By definition, “ethics” refers to “the rules of conduct recognized in respect to a particular class of human actions or a particular group, culture, etc.” But what does ethics mean for a Crime Scene Officer? In particular, what do we expect from a CSO at the crime scene?
In a typical crime laboratory operating today, what are the chances of obtaining an informative nuclear DNA profile from a rootless hair shaft? Or from extremely degraded skeletal human remains? The answer, as many forensic DNA analysts will attest, is somewhat discouraging—it is not likely at all.
When the gravediggers reached the wooden coffin, they were ordered to smash it open with their metal tools and pulled out the bones. That’s when the assistant director of the police department’s forensics lab jumped inside the excavated grave and held up the skull they believed belonged to Mengele
Within every person, somewhere among the approximately three billion DNA base pairs, hidden in the alleles and single nucleotide polymorphisms, is the information that defines much of an individual’s physical appearance. This DNA-determined appearance, or phenotype, is what creates family resemblance and, in the words of geneticist Richard Spritz, is “what your grandmother is responding to when she says you look like your father.”
For over twelve years now, officials in India have been discussing and debating, researching and studying the different dynamics of a forensic DNA database. While I wish that the Human DNA Profiling Bill 2015 had had a name more fitting of its crime fighting nature, it needs to be passed nonetheless.
Exploitation of vulnerable people around the world is a continuing reality, and unlikely to be resolved with any single effort. But measures can be taken to provide resources and assistance to address these human rights abuses. In the world of forensic sciences, this can include identification of displaced or deceased persons, and the reunification of children with their biological relatives.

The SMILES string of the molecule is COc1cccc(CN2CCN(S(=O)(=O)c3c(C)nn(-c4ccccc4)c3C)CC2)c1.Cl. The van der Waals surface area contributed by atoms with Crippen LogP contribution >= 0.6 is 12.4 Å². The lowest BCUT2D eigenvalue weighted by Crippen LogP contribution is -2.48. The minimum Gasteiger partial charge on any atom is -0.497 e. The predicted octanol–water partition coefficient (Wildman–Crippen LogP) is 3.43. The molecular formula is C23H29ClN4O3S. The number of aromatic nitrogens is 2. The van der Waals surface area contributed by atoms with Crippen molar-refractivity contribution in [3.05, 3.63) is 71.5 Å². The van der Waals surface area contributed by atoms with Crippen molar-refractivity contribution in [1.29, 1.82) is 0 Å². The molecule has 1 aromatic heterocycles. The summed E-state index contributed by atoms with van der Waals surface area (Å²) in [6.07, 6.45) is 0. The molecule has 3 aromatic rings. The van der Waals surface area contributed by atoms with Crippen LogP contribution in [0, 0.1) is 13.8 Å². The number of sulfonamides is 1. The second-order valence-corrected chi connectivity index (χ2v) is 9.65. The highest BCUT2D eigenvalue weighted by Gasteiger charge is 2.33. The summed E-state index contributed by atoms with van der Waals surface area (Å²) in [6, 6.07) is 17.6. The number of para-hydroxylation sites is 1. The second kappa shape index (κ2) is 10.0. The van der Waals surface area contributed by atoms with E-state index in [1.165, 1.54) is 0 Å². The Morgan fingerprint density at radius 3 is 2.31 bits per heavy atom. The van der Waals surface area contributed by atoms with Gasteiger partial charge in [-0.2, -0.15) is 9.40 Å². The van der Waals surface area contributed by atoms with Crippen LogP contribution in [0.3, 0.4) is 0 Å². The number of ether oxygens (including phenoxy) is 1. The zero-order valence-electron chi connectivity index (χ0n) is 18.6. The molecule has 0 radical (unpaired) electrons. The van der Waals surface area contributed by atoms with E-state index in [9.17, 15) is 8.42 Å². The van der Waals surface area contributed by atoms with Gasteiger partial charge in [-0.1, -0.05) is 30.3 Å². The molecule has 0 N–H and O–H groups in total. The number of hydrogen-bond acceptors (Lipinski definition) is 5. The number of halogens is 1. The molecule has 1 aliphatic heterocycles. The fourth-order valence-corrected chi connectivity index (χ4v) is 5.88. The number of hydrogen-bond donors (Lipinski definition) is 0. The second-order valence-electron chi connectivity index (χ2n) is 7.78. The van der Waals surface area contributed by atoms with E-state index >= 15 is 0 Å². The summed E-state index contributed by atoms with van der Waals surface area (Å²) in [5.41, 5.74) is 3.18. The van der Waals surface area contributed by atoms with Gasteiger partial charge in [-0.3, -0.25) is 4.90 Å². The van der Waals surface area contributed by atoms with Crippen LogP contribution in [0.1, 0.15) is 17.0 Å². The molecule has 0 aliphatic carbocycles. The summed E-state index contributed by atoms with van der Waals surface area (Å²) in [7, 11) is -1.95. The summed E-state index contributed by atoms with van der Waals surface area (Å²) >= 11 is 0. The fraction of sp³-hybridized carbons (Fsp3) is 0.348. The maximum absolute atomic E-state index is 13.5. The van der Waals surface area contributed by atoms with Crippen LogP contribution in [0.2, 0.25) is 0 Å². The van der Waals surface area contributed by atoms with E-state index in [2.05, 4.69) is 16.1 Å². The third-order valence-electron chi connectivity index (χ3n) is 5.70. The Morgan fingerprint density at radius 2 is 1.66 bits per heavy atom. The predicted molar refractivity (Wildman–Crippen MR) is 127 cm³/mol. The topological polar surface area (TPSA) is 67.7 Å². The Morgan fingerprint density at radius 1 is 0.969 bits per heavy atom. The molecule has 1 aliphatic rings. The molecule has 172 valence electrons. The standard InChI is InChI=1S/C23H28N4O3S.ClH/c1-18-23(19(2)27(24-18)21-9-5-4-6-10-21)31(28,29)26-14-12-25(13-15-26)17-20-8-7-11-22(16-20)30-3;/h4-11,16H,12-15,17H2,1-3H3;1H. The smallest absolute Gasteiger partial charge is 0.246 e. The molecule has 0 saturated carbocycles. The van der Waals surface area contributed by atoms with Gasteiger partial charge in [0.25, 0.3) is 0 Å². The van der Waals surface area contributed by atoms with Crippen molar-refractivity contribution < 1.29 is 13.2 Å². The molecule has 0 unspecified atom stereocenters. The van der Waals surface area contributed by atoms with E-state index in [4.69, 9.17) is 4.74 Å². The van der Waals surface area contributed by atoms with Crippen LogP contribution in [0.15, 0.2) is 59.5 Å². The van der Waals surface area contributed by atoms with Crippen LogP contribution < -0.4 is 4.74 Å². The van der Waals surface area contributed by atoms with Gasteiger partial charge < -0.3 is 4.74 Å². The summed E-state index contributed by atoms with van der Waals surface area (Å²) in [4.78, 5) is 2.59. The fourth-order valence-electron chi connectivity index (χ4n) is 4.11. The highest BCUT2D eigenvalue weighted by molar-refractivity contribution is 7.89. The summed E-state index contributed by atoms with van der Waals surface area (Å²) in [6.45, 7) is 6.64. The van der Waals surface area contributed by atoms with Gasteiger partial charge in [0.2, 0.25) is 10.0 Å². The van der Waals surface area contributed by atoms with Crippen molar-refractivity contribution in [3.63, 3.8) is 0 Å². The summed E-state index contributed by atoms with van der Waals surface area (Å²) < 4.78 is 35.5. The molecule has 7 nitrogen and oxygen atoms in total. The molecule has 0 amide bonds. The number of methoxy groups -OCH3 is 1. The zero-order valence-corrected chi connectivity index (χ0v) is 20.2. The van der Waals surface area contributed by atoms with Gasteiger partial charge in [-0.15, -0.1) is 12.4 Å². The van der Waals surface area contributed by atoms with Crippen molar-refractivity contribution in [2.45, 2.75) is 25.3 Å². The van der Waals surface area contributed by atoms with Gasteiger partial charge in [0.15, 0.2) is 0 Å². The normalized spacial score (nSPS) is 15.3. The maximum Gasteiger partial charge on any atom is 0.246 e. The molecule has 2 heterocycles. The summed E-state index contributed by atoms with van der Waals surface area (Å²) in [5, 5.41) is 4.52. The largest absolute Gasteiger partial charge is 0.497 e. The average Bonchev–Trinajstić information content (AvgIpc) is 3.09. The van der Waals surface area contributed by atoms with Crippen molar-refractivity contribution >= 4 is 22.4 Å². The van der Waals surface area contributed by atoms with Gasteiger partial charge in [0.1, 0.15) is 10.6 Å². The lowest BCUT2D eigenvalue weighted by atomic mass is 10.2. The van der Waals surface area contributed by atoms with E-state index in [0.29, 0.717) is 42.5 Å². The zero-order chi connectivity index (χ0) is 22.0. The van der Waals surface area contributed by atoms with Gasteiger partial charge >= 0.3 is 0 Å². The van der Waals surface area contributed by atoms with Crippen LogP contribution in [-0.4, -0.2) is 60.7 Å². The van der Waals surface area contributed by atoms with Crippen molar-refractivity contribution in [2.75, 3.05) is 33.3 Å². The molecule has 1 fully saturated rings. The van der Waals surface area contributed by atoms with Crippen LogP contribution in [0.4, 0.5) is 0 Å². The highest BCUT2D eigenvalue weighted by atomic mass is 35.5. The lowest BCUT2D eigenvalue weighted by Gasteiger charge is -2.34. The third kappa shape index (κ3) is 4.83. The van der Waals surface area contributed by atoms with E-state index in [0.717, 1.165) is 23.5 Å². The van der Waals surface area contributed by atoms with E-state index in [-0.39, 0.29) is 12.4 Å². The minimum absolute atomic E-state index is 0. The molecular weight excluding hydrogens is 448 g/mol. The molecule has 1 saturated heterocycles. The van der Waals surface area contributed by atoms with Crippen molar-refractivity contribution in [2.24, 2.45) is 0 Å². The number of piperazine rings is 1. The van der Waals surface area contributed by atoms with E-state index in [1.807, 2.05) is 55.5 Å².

In the upcoming issue, experts weigh in on DNA and humanitarian crises that are unfolding around the world. Duke University professor Sara Katsanis says there’s a “humanitarian crisis” happening on the US border, where 137 children turn themselves in to immigration authorities every day, according to her findings. Every three days, there is another body found.
The discovery of one of the oldest decapitations ever found in the New World has some researchers reevaluating what's commonly accepted about prehistoric burials.
When methamphetamine bowled into Alabama, the state wrote some of the strictest child chemical endangerment laws on the books—laws that some argue are falling behind the medical research, and quickly becoming fossils from the “crack-baby” era of the 1980s.
An Oregon crime lab technician is accused of stealing prescription pills and other drugs, and replacing them with over-the-counter medication, or “dummy pills,” in an investigation confirmed by Oregon State Police over the weekend.
“Baby Doe,” the name given to the unidentified toddler who was found dead on a beach in Boston Harbor last June, finally has a name.
A forensic analyst at an Oregon State Police laboratory has been placed on leave after she was accused of tampering with evidence, according to local media reports. Hundreds of cases featuring drug evidence handled by the analyst could now be called into doubt.
A team of New Zealand researchers shot pigs in the head to help forensic science understand the mechanics of entrance wounds in suicides and homicides. But some question the science of the method, due to the different biology of the animals, and whether it translates to human death investigations.
In the first part of this paper we talked about the most common - and also some of the simplest - ways suspects can try to cover their tracks in an attempt to slow down an investigation. Now, we adress the more advanced techniques that can, at times, be very challenging to deal with. We look at some of the possible workarounds for deleted or encrypted data.
A winter storm toppled a huge beech tree in rural western Ireland. The uprooted base of the 215-year-old tree brought up something even more ancient: the remains of a 1,000-year-old homicide.